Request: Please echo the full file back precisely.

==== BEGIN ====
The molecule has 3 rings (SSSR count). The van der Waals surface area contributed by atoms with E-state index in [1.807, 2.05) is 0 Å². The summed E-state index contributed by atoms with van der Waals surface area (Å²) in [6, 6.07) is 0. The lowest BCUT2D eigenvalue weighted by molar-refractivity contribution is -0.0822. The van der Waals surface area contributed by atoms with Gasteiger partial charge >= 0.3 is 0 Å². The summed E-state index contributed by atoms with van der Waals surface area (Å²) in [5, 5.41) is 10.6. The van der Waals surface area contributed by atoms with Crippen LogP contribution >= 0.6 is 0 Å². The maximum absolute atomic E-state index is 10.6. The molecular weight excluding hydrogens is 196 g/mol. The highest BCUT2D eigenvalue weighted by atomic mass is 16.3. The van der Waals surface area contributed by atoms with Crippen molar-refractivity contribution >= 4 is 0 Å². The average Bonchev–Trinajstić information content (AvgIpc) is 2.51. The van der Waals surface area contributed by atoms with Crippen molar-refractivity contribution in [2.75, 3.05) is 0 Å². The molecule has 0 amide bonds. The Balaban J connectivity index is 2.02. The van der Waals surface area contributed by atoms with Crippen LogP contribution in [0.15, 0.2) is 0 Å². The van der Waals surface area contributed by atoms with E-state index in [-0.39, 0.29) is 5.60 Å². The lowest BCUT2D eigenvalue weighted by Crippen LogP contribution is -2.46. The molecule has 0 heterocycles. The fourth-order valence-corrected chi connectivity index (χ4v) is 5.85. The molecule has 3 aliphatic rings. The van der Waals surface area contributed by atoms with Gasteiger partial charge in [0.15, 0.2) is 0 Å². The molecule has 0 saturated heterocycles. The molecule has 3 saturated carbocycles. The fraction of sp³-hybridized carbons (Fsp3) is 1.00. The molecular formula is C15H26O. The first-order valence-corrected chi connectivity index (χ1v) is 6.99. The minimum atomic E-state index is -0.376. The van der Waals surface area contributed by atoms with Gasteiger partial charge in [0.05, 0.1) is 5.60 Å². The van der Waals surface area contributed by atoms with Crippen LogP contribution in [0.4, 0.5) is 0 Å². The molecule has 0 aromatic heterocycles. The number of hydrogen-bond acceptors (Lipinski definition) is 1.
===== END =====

The molecule has 3 rings (SSSR count). The van der Waals surface area contributed by atoms with E-state index in [1.807, 2.05) is 0 Å². The summed E-state index contributed by atoms with van der Waals surface area (Å²) in [6, 6.07) is 0. The lowest BCUT2D eigenvalue weighted by molar-refractivity contribution is -0.0822. The van der Waals surface area contributed by atoms with Gasteiger partial charge >= 0.3 is 0 Å². The summed E-state index contributed by atoms with van der Waals surface area (Å²) in [5, 5.41) is 10.6. The van der Waals surface area contributed by atoms with Crippen LogP contribution >= 0.6 is 0 Å². The maximum absolute atomic E-state index is 10.6. The molecular weight excluding hydrogens is 196 g/mol. The highest BCUT2D eigenvalue weighted by atomic mass is 16.3. The van der Waals surface area contributed by atoms with Crippen molar-refractivity contribution >= 4 is 0 Å². The average Bonchev–Trinajstić information content (AvgIpc) is 2.51. The van der Waals surface area contributed by atoms with Crippen molar-refractivity contribution in [2.75, 3.05) is 0 Å². The molecule has 0 amide bonds. The Balaban J connectivity index is 2.02. The van der Waals surface area contributed by atoms with Crippen LogP contribution in [0.15, 0.2) is 0 Å². The van der Waals surface area contributed by atoms with E-state index in [-0.39, 0.29) is 5.60 Å². The lowest BCUT2D eigenvalue weighted by Crippen LogP contribution is -2.46. The molecule has 0 heterocycles. The fourth-order valence-corrected chi connectivity index (χ4v) is 5.85. The molecule has 3 aliphatic rings. The van der Waals surface area contributed by atoms with Gasteiger partial charge in [0.15, 0.2) is 0 Å². The molecule has 0 saturated heterocycles. The molecule has 3 saturated carbocycles. The fraction of sp³-hybridized carbons (Fsp3) is 1.00. The molecular formula is C15H26O. The first-order valence-corrected chi connectivity index (χ1v) is 6.99. The minimum atomic E-state index is -0.376. The van der Waals surface area contributed by atoms with Gasteiger partial charge in [0.05, 0.1) is 5.60 Å². The van der Waals surface area contributed by atoms with Crippen LogP contribution in [0.4, 0.5) is 0 Å². The molecule has 0 aromatic heterocycles. The number of hydrogen-bond acceptors (Lipinski definition) is 1.